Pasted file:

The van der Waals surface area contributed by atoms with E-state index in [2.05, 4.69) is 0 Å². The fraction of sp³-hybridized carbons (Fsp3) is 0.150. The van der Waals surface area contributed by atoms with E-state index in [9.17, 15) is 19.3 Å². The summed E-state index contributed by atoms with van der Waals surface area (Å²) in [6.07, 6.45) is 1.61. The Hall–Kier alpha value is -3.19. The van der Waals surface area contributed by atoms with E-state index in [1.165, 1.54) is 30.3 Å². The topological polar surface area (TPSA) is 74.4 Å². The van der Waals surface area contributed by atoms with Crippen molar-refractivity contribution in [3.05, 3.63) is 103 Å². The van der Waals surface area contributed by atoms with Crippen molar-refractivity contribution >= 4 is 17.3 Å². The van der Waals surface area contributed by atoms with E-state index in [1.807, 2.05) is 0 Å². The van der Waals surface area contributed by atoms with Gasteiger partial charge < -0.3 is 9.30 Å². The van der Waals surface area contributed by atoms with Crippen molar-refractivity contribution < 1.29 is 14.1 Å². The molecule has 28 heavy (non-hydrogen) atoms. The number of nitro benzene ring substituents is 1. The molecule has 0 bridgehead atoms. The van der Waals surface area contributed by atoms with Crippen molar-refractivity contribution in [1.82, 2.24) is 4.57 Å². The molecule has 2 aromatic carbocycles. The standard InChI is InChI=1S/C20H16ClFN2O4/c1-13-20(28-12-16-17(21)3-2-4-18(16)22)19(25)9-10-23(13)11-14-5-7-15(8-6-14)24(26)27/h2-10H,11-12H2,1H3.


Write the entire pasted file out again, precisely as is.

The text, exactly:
The van der Waals surface area contributed by atoms with E-state index in [2.05, 4.69) is 0 Å². The fraction of sp³-hybridized carbons (Fsp3) is 0.150. The van der Waals surface area contributed by atoms with E-state index in [9.17, 15) is 19.3 Å². The summed E-state index contributed by atoms with van der Waals surface area (Å²) in [6.07, 6.45) is 1.61. The Hall–Kier alpha value is -3.19. The van der Waals surface area contributed by atoms with E-state index in [1.165, 1.54) is 30.3 Å². The topological polar surface area (TPSA) is 74.4 Å². The van der Waals surface area contributed by atoms with Crippen molar-refractivity contribution in [3.05, 3.63) is 103 Å². The van der Waals surface area contributed by atoms with Crippen molar-refractivity contribution >= 4 is 17.3 Å². The van der Waals surface area contributed by atoms with E-state index in [1.807, 2.05) is 0 Å². The van der Waals surface area contributed by atoms with Gasteiger partial charge < -0.3 is 9.30 Å². The van der Waals surface area contributed by atoms with Crippen molar-refractivity contribution < 1.29 is 14.1 Å². The molecule has 28 heavy (non-hydrogen) atoms. The number of nitro benzene ring substituents is 1. The molecule has 0 bridgehead atoms. The van der Waals surface area contributed by atoms with Crippen molar-refractivity contribution in [1.82, 2.24) is 4.57 Å². The molecule has 2 aromatic carbocycles. The standard InChI is InChI=1S/C20H16ClFN2O4/c1-13-20(28-12-16-17(21)3-2-4-18(16)22)19(25)9-10-23(13)11-14-5-7-15(8-6-14)24(26)27/h2-10H,11-12H2,1H3.